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THEATER

Put the Tony Money on Lucky 'Seven' and 'Rent'

June 02, 1996|Laurie Winer | Laurie Winer is The Times' theater critic

'Mary Poppins Hoppin' Mad!" cried the New York Post. Julie Andrews spurned the Tony nomination when she felt that the nominators spurned her show, the depressingly mediocre "Victor/Victoria."

Because the Tonys are both an award and a national commercial, a sense of entitlement seems to cling to the annual event. Both Jackie Mason and David Merrick have tried to sue the folks who administer the Tony Awards. I can't remember anyone suing the Pulitzer committee.

But now it's time to concentrate on the important matter at hand: betting. Here are my picks for who will win tonight.

Play: "Seven Guitars" by August Wilson. "Buried Child" is old, no matter what its producers say about rewrites, "Master Class" is made great by its star and "Racing Demon" is both British and boring.

Musical: "Rent." This is the year of Jonathan Larson.

Book of a musical: "Rent."

Original score: "Rent."

Revival of a play: "A Delicate Balance."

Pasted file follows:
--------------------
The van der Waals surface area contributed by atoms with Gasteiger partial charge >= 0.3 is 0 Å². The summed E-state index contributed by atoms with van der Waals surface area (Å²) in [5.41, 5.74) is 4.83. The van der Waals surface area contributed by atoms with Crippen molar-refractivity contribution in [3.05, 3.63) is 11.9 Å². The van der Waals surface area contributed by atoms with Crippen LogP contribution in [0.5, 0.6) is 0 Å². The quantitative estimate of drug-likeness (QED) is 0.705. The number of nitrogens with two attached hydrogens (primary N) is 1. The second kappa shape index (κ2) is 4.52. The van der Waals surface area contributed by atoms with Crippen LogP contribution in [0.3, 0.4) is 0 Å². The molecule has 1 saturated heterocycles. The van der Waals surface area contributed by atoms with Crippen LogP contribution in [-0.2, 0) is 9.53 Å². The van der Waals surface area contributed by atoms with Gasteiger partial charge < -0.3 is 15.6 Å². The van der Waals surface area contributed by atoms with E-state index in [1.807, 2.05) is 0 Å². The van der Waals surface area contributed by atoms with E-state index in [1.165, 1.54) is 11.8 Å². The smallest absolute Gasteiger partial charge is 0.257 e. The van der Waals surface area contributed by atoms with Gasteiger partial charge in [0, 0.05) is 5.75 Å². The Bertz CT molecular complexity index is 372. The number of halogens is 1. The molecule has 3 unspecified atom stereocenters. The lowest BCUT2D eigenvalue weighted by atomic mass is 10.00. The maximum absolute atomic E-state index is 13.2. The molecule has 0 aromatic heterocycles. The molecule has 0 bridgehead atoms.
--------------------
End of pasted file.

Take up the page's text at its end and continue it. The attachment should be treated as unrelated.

Revival of a musical: "The King and I." Pound for theatrical pound, it's better than its only rival, "A Funny Thing Happened on the Way to the Forum."

Leading actor in a play: George C. Scott in "Inherit the Wind."

Leading actress in a play: Zoe Caldwell in "Master Class."

Leading actor in a musical: Nathan Lane, no question, for "A Funny Thing Happened on the Way to the Forum."

Leading actress in a musical: Tough one. It will probably go to Julie Andrews, even though she won't be there. But Donna Murphy of "The King and I" deserves it.

Featured actor in a play: James Gammon as a hilariously gnarled alcoholic in "Buried Child," though Ruben Santiago-Hudson was terrific in "Seven Guitars."

Featured actress in a play: Tough call. Could be Audra McDonald in "Master Class" or Michele Shay in "Seven Guitars."

Featured actor in a musical: Wilson Jermaine Heredia as the sweet-voiced Angel in "Rent."

Featured actress in a musical: I don't have a clue on this one. Either Ann Duquesnay in "Bring In 'Da Noise, Bring In 'Da Funk" or Idina Menzel in "Rent."

Direction of a play: Gerald Gutierrez for "A Delicate Balance."

Direction of a musical: George C. Wolfe for "Bring In 'Da Noise, Bring In 'Da Funk."

Scenic design: John Lee Beatty for "A Delicate Balance." But since he already won for a similar set in "The Heiress" last year, maybe Brian Thomson for "The King and I."

Costumes: Roger Kirk for "The King and I."

Lighting: Jules Fisher and Peggy Eisenhauer for "Bring In 'Da Noise, Bring In 'Da Funk."

Choreography: Savion Glover for "Bring In 'Da Noise, Bring In 'Da Funk."

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